The Department has research units which provide opportunities for specialized research in Classics. They are:
- Institute of Classical Archaeology (ICA) — The Institute of Classical Archaeology (ICA) carries out multi-disciplinary archaeological research, conservation, and cultural resource management projects in the territory of ancient Greek colonies in southern Italy and on the Black Sea coast of Ukraine. ICA was established as a research unit in the College of Liberal Arts at the University of Texas, Austin, in 1974. Over the past 30 years, with major support from public and private sources, ICA has developed long-term projects to explore the agricultural hinterlands of ancient Metapontum and Croton in Italy and the territory and urban area of ancient Chersonesos in Crimea, Ukraine. ICA's publications and research have brought it international recognition as a leader in the study of rural populations in the Greek and Roman world.
- Program in Aegean Scripts and Prehistory (PASP) —The Program in Aegean Scripts and Prehistory is a graduate research program in the Department of Classics at University of Texas at Austin, the largest Classics program in the United States. PASP does not grant its own degrees, but provides graduate students in the UT program who are receiving broad training in all areas of Classical civilization with the opportunity to do specialized research at a high level in areas of Aegean and eastern Mediterranean prehistory and archaeology pertaining to inscribed or marked materials.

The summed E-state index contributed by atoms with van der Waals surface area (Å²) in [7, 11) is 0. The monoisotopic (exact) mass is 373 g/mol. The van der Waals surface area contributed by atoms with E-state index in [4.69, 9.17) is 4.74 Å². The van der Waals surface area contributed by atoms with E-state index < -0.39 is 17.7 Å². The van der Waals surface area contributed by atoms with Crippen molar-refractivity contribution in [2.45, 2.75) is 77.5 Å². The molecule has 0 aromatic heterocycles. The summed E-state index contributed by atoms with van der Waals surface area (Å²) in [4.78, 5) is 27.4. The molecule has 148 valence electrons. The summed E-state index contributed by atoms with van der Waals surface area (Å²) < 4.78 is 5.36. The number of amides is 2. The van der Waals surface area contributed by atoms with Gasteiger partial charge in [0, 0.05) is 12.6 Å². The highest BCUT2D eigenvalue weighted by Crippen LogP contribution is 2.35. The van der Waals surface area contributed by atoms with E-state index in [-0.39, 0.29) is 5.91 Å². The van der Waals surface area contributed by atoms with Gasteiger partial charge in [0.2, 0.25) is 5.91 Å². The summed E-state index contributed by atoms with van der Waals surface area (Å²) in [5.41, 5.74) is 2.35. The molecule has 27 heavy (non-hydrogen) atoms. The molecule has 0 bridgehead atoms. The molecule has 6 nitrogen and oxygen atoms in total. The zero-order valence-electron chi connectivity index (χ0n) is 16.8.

- Quantitative Criticism Lab (QCL) — Founded in 2014 by a team of humanists, biologists, and computer scientists, the Quantitative Criticism Lab explores new approaches to the study of literature and culture. Taking inspiration from a wide range of quantitative disciplines - machine learning, natural language processing, bioinformatics, and systems biology - we seek to integrate literary criticism, philology, and big data. We have a particular interest in the literature of ancient Greece and Rome and the profound influence of the Classics on later traditions.